Browns’ Higgins & Njoku Burst Free of Analytics Nerd DePodesta

During Baker Mayfield’s shootout with Joe Burrow during the Brown’s victory over the Bengals on Sunday, WR Rashard Higgins dazzled fans with his ball-catching prowess, grabbing all six balls thrown to him by Mayfield. Higgins filled the void left by the injured Odell Beckham with ease & style, and TE David Njoku made a superb diving touchdown catch.

It was especially joyous for long-sufferring Browns fans because it rekindled the “Golden Age” of late 2018 when Higgins & Njoku caught pass after pass from Baker. But Hig and Njoku were pretty much benched for all of 2019 and most of 2020. Not only that, but the Browns actually let Higgins go back in March. That’s how he lost his number 81, and why he is 82 now. While Higgins was in the wind, the Browns signed Austin Hooper, and gave him Hig’s old number.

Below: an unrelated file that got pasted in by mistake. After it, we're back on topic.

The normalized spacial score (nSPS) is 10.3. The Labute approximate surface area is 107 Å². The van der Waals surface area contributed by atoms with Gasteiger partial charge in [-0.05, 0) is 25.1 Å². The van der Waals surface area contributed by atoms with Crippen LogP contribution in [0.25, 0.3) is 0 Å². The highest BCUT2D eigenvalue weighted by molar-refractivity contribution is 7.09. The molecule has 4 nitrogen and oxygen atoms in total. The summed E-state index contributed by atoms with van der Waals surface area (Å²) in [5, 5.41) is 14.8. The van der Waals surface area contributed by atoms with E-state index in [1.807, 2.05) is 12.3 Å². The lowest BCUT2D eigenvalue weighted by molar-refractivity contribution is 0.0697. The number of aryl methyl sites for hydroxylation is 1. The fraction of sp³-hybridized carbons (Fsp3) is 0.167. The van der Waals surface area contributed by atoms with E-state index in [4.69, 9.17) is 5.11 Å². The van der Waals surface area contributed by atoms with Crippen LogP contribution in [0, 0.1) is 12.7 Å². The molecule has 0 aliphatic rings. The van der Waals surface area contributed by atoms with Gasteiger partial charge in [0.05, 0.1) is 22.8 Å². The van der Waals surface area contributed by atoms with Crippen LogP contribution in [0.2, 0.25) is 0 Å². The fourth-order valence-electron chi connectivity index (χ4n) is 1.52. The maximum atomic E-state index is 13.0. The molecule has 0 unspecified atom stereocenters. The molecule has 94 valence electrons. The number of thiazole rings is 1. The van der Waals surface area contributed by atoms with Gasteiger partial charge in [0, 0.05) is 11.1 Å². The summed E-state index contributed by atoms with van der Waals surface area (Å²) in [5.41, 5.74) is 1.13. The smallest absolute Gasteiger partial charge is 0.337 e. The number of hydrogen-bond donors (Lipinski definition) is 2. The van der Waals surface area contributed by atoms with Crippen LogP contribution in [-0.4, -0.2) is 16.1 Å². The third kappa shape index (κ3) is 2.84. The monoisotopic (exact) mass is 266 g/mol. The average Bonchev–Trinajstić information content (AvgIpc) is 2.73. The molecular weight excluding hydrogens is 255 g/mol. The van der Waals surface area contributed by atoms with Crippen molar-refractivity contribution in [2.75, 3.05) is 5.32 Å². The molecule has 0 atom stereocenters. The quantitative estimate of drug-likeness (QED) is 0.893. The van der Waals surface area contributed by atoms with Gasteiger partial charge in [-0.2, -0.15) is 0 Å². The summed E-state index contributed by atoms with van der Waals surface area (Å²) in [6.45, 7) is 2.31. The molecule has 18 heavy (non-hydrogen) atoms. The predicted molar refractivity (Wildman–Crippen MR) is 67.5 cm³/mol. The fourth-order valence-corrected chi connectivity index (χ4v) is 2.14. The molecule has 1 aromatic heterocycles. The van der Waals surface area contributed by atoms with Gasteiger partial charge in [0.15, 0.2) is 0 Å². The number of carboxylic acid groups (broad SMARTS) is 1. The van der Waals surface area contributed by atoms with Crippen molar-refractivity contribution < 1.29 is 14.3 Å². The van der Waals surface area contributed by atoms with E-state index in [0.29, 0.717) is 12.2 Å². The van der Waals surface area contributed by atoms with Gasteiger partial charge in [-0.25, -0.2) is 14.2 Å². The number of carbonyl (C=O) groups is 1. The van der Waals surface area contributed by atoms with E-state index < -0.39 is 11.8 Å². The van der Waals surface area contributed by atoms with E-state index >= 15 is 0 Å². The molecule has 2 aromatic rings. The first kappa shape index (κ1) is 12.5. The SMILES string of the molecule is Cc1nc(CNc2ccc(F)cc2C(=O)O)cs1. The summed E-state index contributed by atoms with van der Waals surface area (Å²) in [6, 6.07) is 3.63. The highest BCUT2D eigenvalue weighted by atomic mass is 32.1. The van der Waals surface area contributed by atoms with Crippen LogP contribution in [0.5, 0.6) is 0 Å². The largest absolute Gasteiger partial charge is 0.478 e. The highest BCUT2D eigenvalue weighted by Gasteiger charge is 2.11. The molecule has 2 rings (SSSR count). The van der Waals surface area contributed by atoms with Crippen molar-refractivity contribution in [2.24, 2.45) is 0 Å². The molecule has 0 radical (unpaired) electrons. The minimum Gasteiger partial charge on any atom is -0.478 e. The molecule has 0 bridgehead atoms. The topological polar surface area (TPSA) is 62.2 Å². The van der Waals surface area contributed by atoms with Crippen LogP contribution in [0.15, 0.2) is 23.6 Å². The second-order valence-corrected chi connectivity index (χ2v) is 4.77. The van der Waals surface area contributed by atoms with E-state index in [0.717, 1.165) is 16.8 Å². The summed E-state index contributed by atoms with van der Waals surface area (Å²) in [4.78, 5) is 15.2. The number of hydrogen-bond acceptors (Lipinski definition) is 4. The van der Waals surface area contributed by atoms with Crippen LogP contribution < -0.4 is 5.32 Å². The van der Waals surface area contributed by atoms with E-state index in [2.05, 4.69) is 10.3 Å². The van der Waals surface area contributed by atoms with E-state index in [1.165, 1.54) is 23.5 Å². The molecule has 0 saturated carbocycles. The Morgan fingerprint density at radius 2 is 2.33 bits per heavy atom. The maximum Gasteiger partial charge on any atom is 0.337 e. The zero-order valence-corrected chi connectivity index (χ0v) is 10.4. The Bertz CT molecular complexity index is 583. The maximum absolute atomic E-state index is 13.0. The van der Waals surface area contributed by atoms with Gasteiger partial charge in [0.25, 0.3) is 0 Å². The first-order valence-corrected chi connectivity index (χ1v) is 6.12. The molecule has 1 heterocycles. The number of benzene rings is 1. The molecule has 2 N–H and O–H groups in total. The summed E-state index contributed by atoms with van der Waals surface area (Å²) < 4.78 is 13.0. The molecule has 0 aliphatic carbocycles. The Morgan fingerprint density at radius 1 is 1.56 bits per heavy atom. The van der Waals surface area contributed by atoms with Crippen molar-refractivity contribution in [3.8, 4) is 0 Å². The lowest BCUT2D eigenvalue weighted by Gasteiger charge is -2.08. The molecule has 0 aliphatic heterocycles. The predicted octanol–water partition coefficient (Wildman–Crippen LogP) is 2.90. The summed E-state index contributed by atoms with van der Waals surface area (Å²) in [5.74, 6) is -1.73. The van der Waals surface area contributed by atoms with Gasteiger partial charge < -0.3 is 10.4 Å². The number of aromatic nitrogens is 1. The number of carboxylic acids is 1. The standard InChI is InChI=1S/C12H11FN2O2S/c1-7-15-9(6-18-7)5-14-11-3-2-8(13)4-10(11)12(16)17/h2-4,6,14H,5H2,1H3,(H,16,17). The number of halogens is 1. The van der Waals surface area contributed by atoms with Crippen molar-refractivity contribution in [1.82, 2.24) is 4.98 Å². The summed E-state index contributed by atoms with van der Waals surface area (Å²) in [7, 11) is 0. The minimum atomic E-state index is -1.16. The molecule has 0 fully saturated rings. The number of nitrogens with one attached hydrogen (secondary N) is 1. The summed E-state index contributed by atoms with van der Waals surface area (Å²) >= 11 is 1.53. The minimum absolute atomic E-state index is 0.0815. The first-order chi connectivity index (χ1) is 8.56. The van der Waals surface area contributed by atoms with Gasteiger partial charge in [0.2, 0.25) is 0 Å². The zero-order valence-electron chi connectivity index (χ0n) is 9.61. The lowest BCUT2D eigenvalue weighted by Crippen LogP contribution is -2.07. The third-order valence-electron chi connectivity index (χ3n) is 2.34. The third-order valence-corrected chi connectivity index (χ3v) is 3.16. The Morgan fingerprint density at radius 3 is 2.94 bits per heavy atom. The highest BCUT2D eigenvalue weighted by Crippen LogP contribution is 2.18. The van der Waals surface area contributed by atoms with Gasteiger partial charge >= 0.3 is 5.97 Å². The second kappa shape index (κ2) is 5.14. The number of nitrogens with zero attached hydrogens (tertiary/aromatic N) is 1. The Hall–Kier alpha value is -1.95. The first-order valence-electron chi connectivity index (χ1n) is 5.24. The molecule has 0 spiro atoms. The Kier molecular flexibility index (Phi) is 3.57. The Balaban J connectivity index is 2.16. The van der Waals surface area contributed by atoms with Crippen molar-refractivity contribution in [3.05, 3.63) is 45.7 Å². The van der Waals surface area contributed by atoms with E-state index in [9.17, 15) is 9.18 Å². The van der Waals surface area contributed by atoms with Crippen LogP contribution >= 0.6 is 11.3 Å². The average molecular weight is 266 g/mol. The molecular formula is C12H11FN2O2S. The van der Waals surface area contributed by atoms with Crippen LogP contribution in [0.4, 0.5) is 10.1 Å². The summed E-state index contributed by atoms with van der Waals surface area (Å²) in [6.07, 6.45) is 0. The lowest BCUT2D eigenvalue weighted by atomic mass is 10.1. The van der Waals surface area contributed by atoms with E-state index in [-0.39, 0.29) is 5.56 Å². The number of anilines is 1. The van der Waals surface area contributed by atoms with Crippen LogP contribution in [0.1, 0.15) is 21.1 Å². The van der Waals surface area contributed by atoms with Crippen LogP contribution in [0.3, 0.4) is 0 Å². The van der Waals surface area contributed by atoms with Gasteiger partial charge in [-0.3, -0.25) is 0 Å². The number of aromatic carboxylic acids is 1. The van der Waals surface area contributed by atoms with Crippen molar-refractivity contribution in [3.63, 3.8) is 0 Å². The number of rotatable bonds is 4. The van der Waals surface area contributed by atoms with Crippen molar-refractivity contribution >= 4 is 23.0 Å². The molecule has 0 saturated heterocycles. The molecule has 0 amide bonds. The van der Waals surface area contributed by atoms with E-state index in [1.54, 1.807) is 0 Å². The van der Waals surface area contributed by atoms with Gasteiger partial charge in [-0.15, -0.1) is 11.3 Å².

Before Baker, Hig, and Njoku go on to light-up the back half of the schedule, I want to make it clear exactly what happened here. Because I believe that this episode is a textbook example of chemistry defeating analytics, and should be taught to all aspiring coaches, GMs, and analytics nerds.

So, here is my version of events in a nutshell: after playing superbly in 2018, Higgins & Njoku were benched in 2019 by Browns analytics chief, Paul DePodesta because “numbers.” Freddie Kitchens was made the fall-guy for the infamous “no reason” benchings that infuriated Browns fans. In 2020, coach Stefanski was given the same orders, and also made to take the fall. Then, a series of injuries forced Higgins & Njoku into the Cincinnati game where they proceeded to make DePodesta look like a fucking fool.